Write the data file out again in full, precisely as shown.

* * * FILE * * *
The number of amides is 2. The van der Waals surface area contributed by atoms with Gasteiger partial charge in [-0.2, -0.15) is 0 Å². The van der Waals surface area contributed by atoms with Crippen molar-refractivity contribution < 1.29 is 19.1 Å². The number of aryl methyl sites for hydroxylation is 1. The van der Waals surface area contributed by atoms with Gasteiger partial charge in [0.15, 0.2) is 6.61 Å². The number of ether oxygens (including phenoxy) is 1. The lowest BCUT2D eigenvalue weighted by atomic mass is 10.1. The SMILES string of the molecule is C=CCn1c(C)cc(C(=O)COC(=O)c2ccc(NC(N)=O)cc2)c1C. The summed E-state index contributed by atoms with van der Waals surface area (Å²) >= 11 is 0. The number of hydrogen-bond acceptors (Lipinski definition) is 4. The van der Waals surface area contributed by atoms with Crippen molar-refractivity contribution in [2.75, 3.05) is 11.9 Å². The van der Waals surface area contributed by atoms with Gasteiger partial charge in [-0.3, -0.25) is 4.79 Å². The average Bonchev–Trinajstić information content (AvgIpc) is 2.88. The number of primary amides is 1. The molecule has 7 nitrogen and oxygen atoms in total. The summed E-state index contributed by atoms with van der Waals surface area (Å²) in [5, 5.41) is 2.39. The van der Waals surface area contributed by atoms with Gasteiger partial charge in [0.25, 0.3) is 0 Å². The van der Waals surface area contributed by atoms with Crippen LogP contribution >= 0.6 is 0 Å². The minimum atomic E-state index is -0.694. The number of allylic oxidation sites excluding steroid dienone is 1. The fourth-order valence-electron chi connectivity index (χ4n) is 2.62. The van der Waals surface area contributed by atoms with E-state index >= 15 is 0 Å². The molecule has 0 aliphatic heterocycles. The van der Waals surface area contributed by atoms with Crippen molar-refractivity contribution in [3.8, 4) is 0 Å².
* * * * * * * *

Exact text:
The number of amides is 2. The van der Waals surface area contributed by atoms with Gasteiger partial charge in [-0.2, -0.15) is 0 Å². The van der Waals surface area contributed by atoms with Crippen molar-refractivity contribution < 1.29 is 19.1 Å². The number of aryl methyl sites for hydroxylation is 1. The van der Waals surface area contributed by atoms with Gasteiger partial charge in [0.15, 0.2) is 6.61 Å². The number of ether oxygens (including phenoxy) is 1. The lowest BCUT2D eigenvalue weighted by atomic mass is 10.1. The SMILES string of the molecule is C=CCn1c(C)cc(C(=O)COC(=O)c2ccc(NC(N)=O)cc2)c1C. The summed E-state index contributed by atoms with van der Waals surface area (Å²) >= 11 is 0. The number of hydrogen-bond acceptors (Lipinski definition) is 4. The van der Waals surface area contributed by atoms with Crippen molar-refractivity contribution in [2.75, 3.05) is 11.9 Å². The van der Waals surface area contributed by atoms with Gasteiger partial charge in [-0.3, -0.25) is 4.79 Å². The average Bonchev–Trinajstić information content (AvgIpc) is 2.88. The number of primary amides is 1. The molecule has 7 nitrogen and oxygen atoms in total. The summed E-state index contributed by atoms with van der Waals surface area (Å²) in [5, 5.41) is 2.39. The van der Waals surface area contributed by atoms with Gasteiger partial charge in [0.25, 0.3) is 0 Å². The van der Waals surface area contributed by atoms with Crippen LogP contribution >= 0.6 is 0 Å². The minimum atomic E-state index is -0.694. The number of allylic oxidation sites excluding steroid dienone is 1. The fourth-order valence-electron chi connectivity index (χ4n) is 2.62. The van der Waals surface area contributed by atoms with E-state index >= 15 is 0 Å². The molecule has 0 aliphatic heterocycles. The van der Waals surface area contributed by atoms with Crippen molar-refractivity contribution in [3.8, 4) is 0 Å².